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Newtown Parents Push To Protect Shooting Records

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Families of Newtown shooting victims at the state Capitol, asking legislators to change the law to ensure photos from the school could be kept private, along with recordings of 911 calls and other documents. Photo by WTIC's Matt Dwyer.

Families of Newtown shooting victims at the state Capitol, asking legislators to change the law to ensure photos from the school could be kept private, along with recordings of 911 calls and other documents. Photo by WTIC’s Matt Dwyer.

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SUSAN HAIGH
Associated Press

HARTFORD, Conn. (AP) — Family members of the Newtown school shooting victims made a last-minute appearance at Connecticut’s state Capitol on Friday, urging legislators to block the public release of crime scene photos and other records from the massacre.

About 20 relatives of the 20 first graders and six educators killed Dec. 14 met with legislative leaders on Friday, days before the regular legislative session is set to adjourn on June 5. More than 30 family members signed a letter to lawmakers, urging them to pass legislation addressing their concerns.

Dean Pinto, whose 6-year-old son Jack was killed in the massacre at Sandy Hook Elementary School, said the families are especially worried about crime scene photos appearing on the Internet, posted by people with various political agendas and conspiracy theories about the crime. He acknowledged traditional media typically would not publish such graphic photos.

“I’m fully supportive of an open and transparent government, but I can’t understand how distributing graphic photos of murdered teachers and children serves any purpose other than causing our families more pain,” said Pinto, adding that the only person who would learn from the photos would be another Adam Lanza, referring to the Newtown shooter.

Earlier this month, Gov. Dannel P. Malloy, the state’s top prosecutor and legislative leaders acknowledged they were working privately on a bill that would address the parents’ concerns. A working draft released by Malloy’s office required the written consent of the Sandy Hook victims’ family members before the public release of any photograph, videotape or digital recording related to the shooting. The draft also proposed releasing only written transcriptions of any 911 calls related to the shooting, not the audio, to the public.

“To be honest, none of us here want to hear gunshots and the screams of our loved ones as they perished,” Pinto said. “And frankly, I’m not sure how you can make an argument that hearing that in any way advances public policy and the public’s right to know.”

According to the working draft of the bill, the identities of minor witnesses may be redacted from any record and the Newtown town clerk could continue denying public access to the victims’ death certificates.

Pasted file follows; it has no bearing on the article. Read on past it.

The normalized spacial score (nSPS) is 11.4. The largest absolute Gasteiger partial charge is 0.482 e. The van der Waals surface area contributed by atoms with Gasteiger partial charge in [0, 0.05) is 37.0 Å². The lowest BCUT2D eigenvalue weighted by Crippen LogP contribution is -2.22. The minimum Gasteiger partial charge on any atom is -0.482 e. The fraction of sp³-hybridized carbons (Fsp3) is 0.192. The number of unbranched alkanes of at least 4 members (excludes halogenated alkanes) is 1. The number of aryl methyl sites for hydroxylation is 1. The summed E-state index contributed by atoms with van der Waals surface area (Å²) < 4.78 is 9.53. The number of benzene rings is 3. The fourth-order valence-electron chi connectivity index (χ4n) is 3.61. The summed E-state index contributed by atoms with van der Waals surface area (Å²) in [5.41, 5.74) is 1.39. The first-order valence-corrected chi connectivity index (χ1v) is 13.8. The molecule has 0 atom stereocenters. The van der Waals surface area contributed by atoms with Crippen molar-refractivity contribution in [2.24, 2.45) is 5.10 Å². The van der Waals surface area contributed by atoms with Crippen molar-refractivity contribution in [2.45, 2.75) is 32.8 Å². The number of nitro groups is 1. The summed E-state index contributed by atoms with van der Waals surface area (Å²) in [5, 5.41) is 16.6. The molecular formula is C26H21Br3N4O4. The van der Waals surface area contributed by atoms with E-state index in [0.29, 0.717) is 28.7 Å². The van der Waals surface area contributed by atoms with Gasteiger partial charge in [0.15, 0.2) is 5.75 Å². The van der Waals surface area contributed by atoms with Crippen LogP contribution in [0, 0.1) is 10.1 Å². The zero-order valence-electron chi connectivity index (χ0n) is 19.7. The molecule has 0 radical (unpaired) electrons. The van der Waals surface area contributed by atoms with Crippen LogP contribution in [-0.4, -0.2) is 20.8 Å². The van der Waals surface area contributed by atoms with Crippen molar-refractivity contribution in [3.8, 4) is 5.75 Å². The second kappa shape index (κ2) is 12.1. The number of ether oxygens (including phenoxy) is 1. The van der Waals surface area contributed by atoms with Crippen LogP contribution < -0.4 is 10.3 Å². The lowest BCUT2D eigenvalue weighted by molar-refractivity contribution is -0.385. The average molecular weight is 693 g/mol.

Both advocates for the media and open government laws have expressed concerns about the proposed legislation, arguing that public access to records such as 911 calls and investigative reports serve the public’s best interest by allowing the public to monitor the government’s performance.

Senate Minority Leader John McKinney, R-Fairfield, whose district includes Newtown, said lawmakers still need to decide whether to vote on the working draft this session. If they decide to push ahead with the bill, McKinney said they have to decide which items in the draft to include in the final legislation. McKinney believes the legislature needs to act now.

“The urgency of this situation is that the criminal investigation will close and at that point certain information is available to the public,” he said. “The legislature won’t be in session at that point. And we know that people have made requests and have said they will get those pictures and display them on the Internet. And once they’re there, they’re there forever. And to be candid, that is what makes this different.”

Family members on Friday voiced concern about a recent column by filmmaker Michael Moore, who wrote about the benefits to the gun control movement if the Sandy Hook crime scene photos are released. He said when Americans see the damage that an assault weapon can do to a child’s body, “that’s the day the jig will be up for the NRA. It will be the day the debate on gun control will come to an end. There will be nothing left to argue over.”

Jennifer Hensel, whose 6-year-old daughter Avielle Richman was killed at Sandy Hook, said she hopes the photos won’t be released.

“I do not want my child to be collateral damage in a political death match,” she said. “I believe that Avielle’s life means something.”

Copyright 2013 The Associated Press.

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